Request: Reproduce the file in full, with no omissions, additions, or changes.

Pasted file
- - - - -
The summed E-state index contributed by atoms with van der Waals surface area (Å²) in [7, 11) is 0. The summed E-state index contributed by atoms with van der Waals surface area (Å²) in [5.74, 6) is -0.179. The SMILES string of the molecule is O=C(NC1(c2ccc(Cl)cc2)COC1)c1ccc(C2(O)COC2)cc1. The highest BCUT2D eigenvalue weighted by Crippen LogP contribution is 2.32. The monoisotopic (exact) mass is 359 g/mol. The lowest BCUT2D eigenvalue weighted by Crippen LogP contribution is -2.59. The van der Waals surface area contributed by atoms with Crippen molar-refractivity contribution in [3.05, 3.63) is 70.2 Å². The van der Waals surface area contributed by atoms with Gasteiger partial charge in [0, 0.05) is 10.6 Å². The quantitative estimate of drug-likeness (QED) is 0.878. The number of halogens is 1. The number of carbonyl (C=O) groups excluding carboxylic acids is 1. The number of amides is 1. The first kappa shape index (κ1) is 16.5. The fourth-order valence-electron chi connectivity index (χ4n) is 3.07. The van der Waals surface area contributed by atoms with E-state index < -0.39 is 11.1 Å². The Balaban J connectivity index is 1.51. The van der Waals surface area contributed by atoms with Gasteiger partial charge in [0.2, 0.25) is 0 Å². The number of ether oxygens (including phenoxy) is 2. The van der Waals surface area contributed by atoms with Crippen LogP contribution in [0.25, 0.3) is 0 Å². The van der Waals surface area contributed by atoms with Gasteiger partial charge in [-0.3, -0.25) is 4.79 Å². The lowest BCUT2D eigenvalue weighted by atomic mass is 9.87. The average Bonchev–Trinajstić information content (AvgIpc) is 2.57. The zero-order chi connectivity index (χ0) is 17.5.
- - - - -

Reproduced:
The summed E-state index contributed by atoms with van der Waals surface area (Å²) in [7, 11) is 0. The summed E-state index contributed by atoms with van der Waals surface area (Å²) in [5.74, 6) is -0.179. The SMILES string of the molecule is O=C(NC1(c2ccc(Cl)cc2)COC1)c1ccc(C2(O)COC2)cc1. The highest BCUT2D eigenvalue weighted by Crippen LogP contribution is 2.32. The monoisotopic (exact) mass is 359 g/mol. The lowest BCUT2D eigenvalue weighted by Crippen LogP contribution is -2.59. The van der Waals surface area contributed by atoms with Crippen molar-refractivity contribution in [3.05, 3.63) is 70.2 Å². The van der Waals surface area contributed by atoms with Gasteiger partial charge in [0, 0.05) is 10.6 Å². The quantitative estimate of drug-likeness (QED) is 0.878. The number of halogens is 1. The number of carbonyl (C=O) groups excluding carboxylic acids is 1. The number of amides is 1. The first kappa shape index (κ1) is 16.5. The fourth-order valence-electron chi connectivity index (χ4n) is 3.07. The van der Waals surface area contributed by atoms with E-state index < -0.39 is 11.1 Å². The Balaban J connectivity index is 1.51. The van der Waals surface area contributed by atoms with Gasteiger partial charge in [0.2, 0.25) is 0 Å². The number of ether oxygens (including phenoxy) is 2. The van der Waals surface area contributed by atoms with Crippen LogP contribution in [0.25, 0.3) is 0 Å². The van der Waals surface area contributed by atoms with Gasteiger partial charge in [-0.3, -0.25) is 4.79 Å². The lowest BCUT2D eigenvalue weighted by atomic mass is 9.87. The average Bonchev–Trinajstić information content (AvgIpc) is 2.57. The zero-order chi connectivity index (χ0) is 17.5.